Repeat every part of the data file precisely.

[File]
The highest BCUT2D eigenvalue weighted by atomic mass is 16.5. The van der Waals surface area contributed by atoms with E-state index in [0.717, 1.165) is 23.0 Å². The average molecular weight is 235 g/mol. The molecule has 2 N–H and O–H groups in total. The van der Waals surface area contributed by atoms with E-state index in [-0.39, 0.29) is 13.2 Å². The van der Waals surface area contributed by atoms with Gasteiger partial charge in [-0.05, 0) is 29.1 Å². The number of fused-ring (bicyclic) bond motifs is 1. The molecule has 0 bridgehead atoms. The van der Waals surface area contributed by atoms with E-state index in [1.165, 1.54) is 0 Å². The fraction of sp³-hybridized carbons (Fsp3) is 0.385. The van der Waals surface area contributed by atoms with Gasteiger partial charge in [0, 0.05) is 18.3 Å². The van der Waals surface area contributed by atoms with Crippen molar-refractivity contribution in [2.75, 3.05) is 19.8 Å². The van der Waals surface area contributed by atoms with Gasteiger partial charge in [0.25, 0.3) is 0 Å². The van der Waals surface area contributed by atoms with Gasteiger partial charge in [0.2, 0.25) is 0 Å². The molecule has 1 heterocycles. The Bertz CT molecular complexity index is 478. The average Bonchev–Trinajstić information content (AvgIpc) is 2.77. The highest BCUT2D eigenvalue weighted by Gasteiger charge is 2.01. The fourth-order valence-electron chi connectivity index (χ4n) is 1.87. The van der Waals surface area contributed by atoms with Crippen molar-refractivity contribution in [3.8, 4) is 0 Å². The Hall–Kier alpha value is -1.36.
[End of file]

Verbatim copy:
The highest BCUT2D eigenvalue weighted by atomic mass is 16.5. The van der Waals surface area contributed by atoms with E-state index in [0.717, 1.165) is 23.0 Å². The average molecular weight is 235 g/mol. The molecule has 2 N–H and O–H groups in total. The van der Waals surface area contributed by atoms with E-state index in [-0.39, 0.29) is 13.2 Å². The van der Waals surface area contributed by atoms with Gasteiger partial charge in [-0.05, 0) is 29.1 Å². The number of fused-ring (bicyclic) bond motifs is 1. The molecule has 0 bridgehead atoms. The van der Waals surface area contributed by atoms with E-state index in [1.165, 1.54) is 0 Å². The fraction of sp³-hybridized carbons (Fsp3) is 0.385. The van der Waals surface area contributed by atoms with Gasteiger partial charge in [0, 0.05) is 18.3 Å². The van der Waals surface area contributed by atoms with Crippen molar-refractivity contribution in [2.75, 3.05) is 19.8 Å². The van der Waals surface area contributed by atoms with Gasteiger partial charge in [0.25, 0.3) is 0 Å². The van der Waals surface area contributed by atoms with Gasteiger partial charge in [0.2, 0.25) is 0 Å². The molecule has 1 heterocycles. The Bertz CT molecular complexity index is 478. The average Bonchev–Trinajstić information content (AvgIpc) is 2.77. The highest BCUT2D eigenvalue weighted by Gasteiger charge is 2.01. The fourth-order valence-electron chi connectivity index (χ4n) is 1.87. The van der Waals surface area contributed by atoms with Crippen molar-refractivity contribution in [3.8, 4) is 0 Å². The Hall–Kier alpha value is -1.36.